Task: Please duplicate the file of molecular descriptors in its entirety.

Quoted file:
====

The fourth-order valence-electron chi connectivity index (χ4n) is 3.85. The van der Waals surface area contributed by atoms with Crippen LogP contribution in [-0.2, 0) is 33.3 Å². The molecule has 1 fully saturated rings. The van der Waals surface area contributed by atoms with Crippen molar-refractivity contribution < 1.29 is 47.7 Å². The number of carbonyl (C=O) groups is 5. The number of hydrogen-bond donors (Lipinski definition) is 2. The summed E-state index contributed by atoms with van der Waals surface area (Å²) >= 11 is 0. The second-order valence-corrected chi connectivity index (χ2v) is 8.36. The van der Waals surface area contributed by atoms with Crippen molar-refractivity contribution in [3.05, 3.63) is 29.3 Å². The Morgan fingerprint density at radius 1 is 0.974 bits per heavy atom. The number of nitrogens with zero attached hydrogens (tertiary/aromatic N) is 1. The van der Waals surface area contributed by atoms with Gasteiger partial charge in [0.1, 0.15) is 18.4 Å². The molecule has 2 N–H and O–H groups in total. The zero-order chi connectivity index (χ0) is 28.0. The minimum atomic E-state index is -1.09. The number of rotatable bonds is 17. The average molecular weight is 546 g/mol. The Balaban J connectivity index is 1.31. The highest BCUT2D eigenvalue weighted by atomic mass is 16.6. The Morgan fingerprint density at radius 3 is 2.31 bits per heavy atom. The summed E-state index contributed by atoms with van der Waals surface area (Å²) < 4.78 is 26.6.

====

The fourth-order valence-electron chi connectivity index (χ4n) is 3.85. The van der Waals surface area contributed by atoms with Crippen LogP contribution in [-0.2, 0) is 33.3 Å². The molecule has 1 fully saturated rings. The van der Waals surface area contributed by atoms with Crippen molar-refractivity contribution < 1.29 is 47.7 Å². The number of carbonyl (C=O) groups is 5. The number of hydrogen-bond donors (Lipinski definition) is 2. The summed E-state index contributed by atoms with van der Waals surface area (Å²) >= 11 is 0. The second-order valence-corrected chi connectivity index (χ2v) is 8.36. The van der Waals surface area contributed by atoms with Crippen molar-refractivity contribution in [3.05, 3.63) is 29.3 Å². The Morgan fingerprint density at radius 1 is 0.974 bits per heavy atom. The number of nitrogens with zero attached hydrogens (tertiary/aromatic N) is 1. The van der Waals surface area contributed by atoms with Gasteiger partial charge in [0.1, 0.15) is 18.4 Å². The molecule has 2 N–H and O–H groups in total. The zero-order chi connectivity index (χ0) is 28.0. The minimum atomic E-state index is -1.09. The number of rotatable bonds is 17. The average molecular weight is 546 g/mol. The Balaban J connectivity index is 1.31. The highest BCUT2D eigenvalue weighted by atomic mass is 16.6. The Morgan fingerprint density at radius 3 is 2.31 bits per heavy atom. The summed E-state index contributed by atoms with van der Waals surface area (Å²) < 4.78 is 26.6.